The Company’s significant accounting policies are described in Note A to the consolidated financial statements.  Not all of these significant accounting policies require management to make difficult, subjective, or complex judgments or estimates.  However, the policies management considers most critical to understanding and evaluating our reported financial results are the following:
 
Accounts Receivable
 

The Company performs ongoing credit evaluations of our customers and adjusts credit limits based on payment history and the customer’s credit-worthiness as determined by review of current credit information.  We continuously monitor collections and payments from our customers and maintain a provision for estimated credit losses based upon our historical experience and any specific customer-collection issues.  In addition, senior management reviews the accounts receivable aging on a monthly basis to determine if any receivable balances may be uncollectible.  Although our accounts receivable are dispersed among a large customer base, a significant change in the liquidity or financial position of any one of our largest customers could have a material adverse impact on the collectibility of our accounts receivable and future operating results.
 
Inventory
 

Inventories are valued at the lower of cost or market.  Cost has been determined by the last-in, first-out (LIFO) method for the majority of the inventories located in the United States, and by the first-in, first-out (FIFO) method for all other inventories.  Management specifically identifies obsolete products and analyzes historical usage, forecasted production based on future orders, demand forecasts, and economic trends when evaluating the adequacy of the reserve for excess and obsolete inventory.  The adjustments to the reserve are estimates that could vary significantly, either favorably or unfavorably, from the actual requirements if future economic conditions, customer demand or competitive conditions differ from expectations.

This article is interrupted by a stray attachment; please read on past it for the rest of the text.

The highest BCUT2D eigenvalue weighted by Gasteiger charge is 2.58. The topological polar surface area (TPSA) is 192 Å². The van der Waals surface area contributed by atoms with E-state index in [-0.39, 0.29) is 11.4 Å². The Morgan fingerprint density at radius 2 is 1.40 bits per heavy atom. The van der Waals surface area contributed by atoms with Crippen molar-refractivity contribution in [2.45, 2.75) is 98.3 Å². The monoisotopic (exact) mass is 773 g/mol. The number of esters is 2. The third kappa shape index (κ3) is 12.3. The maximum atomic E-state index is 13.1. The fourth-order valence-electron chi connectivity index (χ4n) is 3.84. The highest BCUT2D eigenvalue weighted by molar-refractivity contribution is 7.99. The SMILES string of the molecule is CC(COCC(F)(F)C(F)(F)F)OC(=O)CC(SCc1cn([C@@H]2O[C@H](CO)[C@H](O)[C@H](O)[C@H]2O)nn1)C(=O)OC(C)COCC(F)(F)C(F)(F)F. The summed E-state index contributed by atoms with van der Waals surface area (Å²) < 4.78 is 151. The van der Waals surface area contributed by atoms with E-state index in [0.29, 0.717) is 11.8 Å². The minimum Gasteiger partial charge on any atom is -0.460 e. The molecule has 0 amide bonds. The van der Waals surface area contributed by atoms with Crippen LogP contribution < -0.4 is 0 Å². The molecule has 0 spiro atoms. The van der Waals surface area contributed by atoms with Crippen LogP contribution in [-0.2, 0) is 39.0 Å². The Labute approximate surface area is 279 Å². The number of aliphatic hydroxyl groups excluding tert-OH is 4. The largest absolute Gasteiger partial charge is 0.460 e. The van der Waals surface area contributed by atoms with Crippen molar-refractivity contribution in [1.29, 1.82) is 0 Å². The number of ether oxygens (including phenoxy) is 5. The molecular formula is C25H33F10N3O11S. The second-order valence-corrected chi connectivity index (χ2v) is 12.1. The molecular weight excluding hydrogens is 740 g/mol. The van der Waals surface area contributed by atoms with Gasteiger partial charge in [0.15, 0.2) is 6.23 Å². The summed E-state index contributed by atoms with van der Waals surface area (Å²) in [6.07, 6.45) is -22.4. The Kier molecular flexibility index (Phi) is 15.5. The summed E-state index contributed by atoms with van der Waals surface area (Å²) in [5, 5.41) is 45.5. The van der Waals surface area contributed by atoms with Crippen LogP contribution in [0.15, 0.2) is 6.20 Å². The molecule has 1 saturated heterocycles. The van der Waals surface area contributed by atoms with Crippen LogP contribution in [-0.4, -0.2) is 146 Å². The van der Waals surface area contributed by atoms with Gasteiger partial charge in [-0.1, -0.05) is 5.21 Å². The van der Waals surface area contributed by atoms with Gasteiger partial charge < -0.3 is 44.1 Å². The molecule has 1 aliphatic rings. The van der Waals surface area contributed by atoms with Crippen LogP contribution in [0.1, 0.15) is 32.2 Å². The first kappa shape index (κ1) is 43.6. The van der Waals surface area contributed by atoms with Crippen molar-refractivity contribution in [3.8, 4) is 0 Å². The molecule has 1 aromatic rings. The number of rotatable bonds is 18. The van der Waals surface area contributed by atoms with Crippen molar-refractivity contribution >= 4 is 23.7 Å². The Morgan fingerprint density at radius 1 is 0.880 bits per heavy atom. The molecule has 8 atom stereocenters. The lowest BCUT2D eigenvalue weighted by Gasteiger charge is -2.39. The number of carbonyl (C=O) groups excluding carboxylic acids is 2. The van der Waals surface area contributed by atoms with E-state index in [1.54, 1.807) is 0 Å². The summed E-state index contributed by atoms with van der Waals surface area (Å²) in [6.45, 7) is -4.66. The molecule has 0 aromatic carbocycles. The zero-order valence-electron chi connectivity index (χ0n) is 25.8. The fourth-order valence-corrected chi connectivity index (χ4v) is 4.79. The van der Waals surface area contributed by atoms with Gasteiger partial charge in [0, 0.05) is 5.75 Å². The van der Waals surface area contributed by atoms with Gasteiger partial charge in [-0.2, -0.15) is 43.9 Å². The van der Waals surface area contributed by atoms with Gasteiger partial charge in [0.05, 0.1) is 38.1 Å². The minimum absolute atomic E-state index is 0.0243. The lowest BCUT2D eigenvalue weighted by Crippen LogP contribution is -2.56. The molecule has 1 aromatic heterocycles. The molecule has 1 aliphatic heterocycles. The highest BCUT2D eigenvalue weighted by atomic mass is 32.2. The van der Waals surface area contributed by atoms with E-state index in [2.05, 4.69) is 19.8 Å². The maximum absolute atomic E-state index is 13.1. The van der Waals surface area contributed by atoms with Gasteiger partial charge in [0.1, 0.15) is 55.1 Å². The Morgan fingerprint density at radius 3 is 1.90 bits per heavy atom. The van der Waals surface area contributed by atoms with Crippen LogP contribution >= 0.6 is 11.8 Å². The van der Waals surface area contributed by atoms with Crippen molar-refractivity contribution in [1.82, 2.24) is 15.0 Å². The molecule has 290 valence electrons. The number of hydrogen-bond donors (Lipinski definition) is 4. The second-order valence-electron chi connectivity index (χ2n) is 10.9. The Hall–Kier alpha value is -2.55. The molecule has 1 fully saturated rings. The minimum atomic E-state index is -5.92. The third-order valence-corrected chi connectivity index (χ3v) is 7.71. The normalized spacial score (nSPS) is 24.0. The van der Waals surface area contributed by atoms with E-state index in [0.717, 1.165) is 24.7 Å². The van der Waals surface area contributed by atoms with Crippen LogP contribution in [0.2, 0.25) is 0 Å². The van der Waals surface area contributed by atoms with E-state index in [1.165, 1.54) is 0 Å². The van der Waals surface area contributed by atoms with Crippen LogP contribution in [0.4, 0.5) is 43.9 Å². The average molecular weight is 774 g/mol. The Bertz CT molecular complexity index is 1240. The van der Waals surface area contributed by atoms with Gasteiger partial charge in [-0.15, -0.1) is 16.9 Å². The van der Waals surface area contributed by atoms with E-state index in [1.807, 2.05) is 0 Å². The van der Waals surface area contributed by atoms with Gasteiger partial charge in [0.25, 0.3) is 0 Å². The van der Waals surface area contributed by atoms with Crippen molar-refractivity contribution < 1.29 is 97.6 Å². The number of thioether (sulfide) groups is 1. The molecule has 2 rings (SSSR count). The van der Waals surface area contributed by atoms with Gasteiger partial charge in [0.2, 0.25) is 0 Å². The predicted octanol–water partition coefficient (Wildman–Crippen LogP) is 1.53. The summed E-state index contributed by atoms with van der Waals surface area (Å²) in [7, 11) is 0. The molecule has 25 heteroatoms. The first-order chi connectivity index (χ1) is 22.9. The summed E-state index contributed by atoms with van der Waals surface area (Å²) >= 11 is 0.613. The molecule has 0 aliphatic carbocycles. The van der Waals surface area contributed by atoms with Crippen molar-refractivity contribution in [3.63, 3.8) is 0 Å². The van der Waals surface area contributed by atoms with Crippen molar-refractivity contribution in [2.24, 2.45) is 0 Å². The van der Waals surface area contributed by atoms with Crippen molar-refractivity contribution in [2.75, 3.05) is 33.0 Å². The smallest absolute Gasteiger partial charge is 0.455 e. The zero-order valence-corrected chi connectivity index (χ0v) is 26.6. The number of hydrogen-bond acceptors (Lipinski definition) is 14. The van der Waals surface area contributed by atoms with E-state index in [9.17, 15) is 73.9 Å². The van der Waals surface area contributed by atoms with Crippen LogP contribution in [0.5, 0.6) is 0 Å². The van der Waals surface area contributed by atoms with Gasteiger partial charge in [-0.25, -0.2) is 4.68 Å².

Goodwill

In conformity with U.S. GAAP, goodwill is tested for impairment annually or more frequently if events or changes in circumstances indicate that an impairment might exist.  The Company performs impairment reviews for its four reporting units using a fair-value method based on management’s judgments and assumptions or third party valuations.  The Company is subject to financial statement risk to the extent the carrying amount of a reporting unit exceeds its fair value.  Based upon the goodwill impairment review completed at the end of fiscal 2015, it was determined that the fair value for each of the reporting units exceeded the carrying value and therefore goodwill was not impaired.